Machine learning is a computational tool used by many biologists to analyze huge amounts of data, helping them to identify potential new drugs. MIT researchers have now incorporated a new feature into these types of machine-learning algorithms, improving their prediction-making ability. Using this new approach, which allows computer models to account for uncertainty in the data they're analyzing, the MIT team identified several promising compounds that target a protein required by the bacteria that cause tuberculosis. This method, which has previously been used by computer scientists but has not taken off in biology, could also prove useful in protein design and many other fields of biology, says Bonnie Berger, the Simons Professor of Mathematics and head of the Computation and Biology group in MIT's Computer Science and Artificial Intelligence Laboratory (CSAIL). "This technique is part of a known subfield of machine learning, but people have not brought it to biology," Berger says.
How is Machine Learning helping to develop TB drugs? Many biologists use machine learning (ML) as a computational tool to analyze a massive amount of data, helping them to recognise potential new drugs. MIT researchers have now integrated a new feature into these types of machine learning algorithms, enhancing their prediction-making ability. Using this new tool allows computer models to account for uncertainty in the data they are testing, MIT researchers detected several promising components that target a protein required by the bacteria that cause tuberculosis (TB). Although computer scientists previously used this technique, they have not taken off in biology.
In the search for new medicines for diseases such as cancer, a Leiden team has developed a new workflow. This approach combines artificial intelligence (AI) with molecular modelling and is suitable for finding unknown and innovative drug structures, the researchers demonstrated. With their new method, the researchers of the Leiden Academic Centre for Drug Research (LACDR) and the Leiden Institute of Advanced Computer Science (LIACS) were able to find five substances with an inhibitory effect on a specific type of kinase. Kinases are enzymes that switch other proteins on or off and play an important role in the development of cancer. In their publication in the Journal of Chemical Information and Modeling, the team looked at so-called polypharmacology – drug development in which there are multiple targets in the body.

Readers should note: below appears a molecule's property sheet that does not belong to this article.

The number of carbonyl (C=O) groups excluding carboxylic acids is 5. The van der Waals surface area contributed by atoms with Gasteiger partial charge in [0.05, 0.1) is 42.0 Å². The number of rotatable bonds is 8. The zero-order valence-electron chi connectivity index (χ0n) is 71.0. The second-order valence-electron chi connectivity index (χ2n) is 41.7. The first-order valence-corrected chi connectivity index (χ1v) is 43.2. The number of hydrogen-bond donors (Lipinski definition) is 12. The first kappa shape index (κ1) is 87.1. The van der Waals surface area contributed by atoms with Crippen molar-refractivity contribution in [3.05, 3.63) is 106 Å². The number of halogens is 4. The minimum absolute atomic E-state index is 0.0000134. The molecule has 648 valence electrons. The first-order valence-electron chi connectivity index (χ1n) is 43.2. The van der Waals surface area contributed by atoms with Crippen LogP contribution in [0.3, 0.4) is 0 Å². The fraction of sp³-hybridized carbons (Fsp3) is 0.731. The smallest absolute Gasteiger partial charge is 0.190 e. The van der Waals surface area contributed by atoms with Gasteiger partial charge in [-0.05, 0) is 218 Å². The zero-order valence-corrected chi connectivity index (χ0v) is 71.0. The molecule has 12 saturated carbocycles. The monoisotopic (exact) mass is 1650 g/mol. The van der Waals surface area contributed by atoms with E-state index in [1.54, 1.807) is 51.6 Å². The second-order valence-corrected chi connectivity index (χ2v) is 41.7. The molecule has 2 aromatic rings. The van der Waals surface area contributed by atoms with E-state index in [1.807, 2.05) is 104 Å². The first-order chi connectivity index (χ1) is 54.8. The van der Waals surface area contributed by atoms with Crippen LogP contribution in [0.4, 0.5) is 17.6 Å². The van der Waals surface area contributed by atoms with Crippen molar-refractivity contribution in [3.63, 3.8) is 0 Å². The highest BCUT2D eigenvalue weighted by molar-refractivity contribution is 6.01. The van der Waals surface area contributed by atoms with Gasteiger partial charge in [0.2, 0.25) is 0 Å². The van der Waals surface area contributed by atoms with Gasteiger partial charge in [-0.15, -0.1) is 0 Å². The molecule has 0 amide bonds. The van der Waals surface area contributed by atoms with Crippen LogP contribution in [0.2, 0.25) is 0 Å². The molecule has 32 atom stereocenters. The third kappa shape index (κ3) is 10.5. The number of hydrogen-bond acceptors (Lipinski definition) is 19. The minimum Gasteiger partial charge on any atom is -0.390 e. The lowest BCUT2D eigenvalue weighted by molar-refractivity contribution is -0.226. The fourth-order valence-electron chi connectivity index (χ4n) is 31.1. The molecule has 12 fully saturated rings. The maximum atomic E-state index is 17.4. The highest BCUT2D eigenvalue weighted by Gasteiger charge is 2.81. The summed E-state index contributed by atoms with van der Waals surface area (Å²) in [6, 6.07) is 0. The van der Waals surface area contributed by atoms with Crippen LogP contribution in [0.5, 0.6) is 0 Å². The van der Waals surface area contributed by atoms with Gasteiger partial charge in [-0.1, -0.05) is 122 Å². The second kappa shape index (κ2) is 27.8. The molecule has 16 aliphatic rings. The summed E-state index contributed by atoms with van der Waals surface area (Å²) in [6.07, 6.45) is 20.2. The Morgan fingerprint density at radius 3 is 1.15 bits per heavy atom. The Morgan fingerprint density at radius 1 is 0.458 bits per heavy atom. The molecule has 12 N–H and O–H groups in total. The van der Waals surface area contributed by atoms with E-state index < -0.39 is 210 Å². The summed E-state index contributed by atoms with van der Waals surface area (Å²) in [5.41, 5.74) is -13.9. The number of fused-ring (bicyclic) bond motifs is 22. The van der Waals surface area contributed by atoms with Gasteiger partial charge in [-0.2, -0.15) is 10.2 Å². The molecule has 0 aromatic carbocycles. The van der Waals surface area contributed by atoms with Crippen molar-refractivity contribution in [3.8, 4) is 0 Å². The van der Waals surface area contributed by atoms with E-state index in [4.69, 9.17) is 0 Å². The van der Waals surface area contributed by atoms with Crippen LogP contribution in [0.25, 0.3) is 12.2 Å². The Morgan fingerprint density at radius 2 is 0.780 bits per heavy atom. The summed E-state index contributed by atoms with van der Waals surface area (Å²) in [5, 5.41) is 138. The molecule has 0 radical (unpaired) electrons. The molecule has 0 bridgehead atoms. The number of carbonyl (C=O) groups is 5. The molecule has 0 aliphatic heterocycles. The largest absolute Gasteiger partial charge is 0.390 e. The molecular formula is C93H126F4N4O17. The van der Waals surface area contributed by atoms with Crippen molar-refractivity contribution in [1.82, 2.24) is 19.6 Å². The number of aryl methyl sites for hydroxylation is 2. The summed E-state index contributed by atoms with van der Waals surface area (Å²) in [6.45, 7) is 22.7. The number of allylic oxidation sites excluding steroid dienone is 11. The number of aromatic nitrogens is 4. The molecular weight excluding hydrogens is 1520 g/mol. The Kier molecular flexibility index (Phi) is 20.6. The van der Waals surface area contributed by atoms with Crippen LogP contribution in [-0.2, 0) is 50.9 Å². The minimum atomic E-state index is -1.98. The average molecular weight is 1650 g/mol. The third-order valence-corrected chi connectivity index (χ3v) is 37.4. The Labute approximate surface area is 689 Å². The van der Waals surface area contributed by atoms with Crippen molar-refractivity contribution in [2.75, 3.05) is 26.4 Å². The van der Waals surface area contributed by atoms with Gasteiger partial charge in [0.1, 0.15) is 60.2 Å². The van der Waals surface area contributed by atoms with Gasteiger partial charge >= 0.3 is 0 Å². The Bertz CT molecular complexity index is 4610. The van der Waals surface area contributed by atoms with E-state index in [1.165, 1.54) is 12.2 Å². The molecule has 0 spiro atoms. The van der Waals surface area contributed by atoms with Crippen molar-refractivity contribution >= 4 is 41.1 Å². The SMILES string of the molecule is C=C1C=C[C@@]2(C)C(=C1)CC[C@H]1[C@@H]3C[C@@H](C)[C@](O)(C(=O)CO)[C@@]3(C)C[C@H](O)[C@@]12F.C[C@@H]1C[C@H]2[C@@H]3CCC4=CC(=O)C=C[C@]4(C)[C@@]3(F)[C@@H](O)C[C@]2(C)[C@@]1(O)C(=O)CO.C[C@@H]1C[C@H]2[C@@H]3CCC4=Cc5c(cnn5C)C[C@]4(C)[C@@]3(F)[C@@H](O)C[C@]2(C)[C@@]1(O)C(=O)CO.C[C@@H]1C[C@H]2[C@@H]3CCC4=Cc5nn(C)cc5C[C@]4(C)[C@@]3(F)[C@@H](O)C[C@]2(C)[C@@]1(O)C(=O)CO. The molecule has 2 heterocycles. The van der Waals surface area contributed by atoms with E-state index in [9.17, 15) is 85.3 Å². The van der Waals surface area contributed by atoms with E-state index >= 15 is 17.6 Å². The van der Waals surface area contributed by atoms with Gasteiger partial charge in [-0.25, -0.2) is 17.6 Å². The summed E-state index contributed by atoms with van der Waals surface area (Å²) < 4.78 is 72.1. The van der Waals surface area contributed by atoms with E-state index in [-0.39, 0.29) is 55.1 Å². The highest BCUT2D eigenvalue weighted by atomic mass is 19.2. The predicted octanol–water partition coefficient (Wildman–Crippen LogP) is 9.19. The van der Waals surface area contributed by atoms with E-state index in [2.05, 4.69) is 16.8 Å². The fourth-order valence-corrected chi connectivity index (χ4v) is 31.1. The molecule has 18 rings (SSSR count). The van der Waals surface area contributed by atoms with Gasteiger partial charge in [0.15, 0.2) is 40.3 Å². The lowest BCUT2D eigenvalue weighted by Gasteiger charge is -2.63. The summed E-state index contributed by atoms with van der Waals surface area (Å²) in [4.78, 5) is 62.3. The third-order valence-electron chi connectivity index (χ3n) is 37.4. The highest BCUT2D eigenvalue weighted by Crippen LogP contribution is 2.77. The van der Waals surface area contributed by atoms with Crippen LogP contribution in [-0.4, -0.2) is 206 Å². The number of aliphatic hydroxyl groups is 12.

Motivation: Prediction of the interaction affinity between proteins and compounds is a major challenge in the drug discovery process. WideDTA is a deep-learning based prediction model that employs chemical and biological textual sequence information to predict binding affinity. Results: WideDTA uses four text-based information sources, namely the protein sequence, ligand SMILES, protein domains and motifs, and maximum common substructure words to predict binding affinity. WideDTA outperformed one of the state of the art deep learning methods for drug-target binding affinity prediction, DeepDTA on the KIBA dataset with a statistical significance. This indicates that the word-based sequence representation adapted by WideDTA is a promising alternative to the character-based sequence representation approach in deep learning models for binding affinity prediction, such as the one used in DeepDTA. In addition, the results showed that, given the protein sequence and ligand SMILES, the inclusion of protein domain and motif information as well as ligand maximum common substructure words do not provide additional useful information for the deep learning model. Interestingly, however, using only domain and motif information to represent proteins achieved similar performance to using the full protein sequence, suggesting that important binding relevant information is contained within the protein motifs and domains.
Researchers at Massachusetts Institute of Technology (MIT) have harnessed a machine-learning algorithm to identify a new antibiotic compound that, in laboratory tests, killed many of the world's most challenging disease-causing bacteria, including some strains that are resistant to all known antibiotics. The new antibiotic candidate, which has been given the name halicin--after the fictional artificial intelligence system from "2001: A Space Odyssey,"--was discovered in the Drug Repurposing Hub, and is structurally different to conventional antibiotics. Initial in vivo experiments showed that halicin was effective against Clostridium difficile and pan-resistant Acinetobacter baumannii infections in two mouse models. "We wanted to develop a platform that would allow us to harness the power of artificial intelligence to usher in a new age of antibiotic drug discovery," said James Collins, PhD, the Termeer professor of medical engineering and science in MIT's Institute for Medical Engineering and Science (IMES) and department of biological engineering. "Our approach revealed this amazing molecule which is arguably one of the more powerful antibiotics that has been discovered."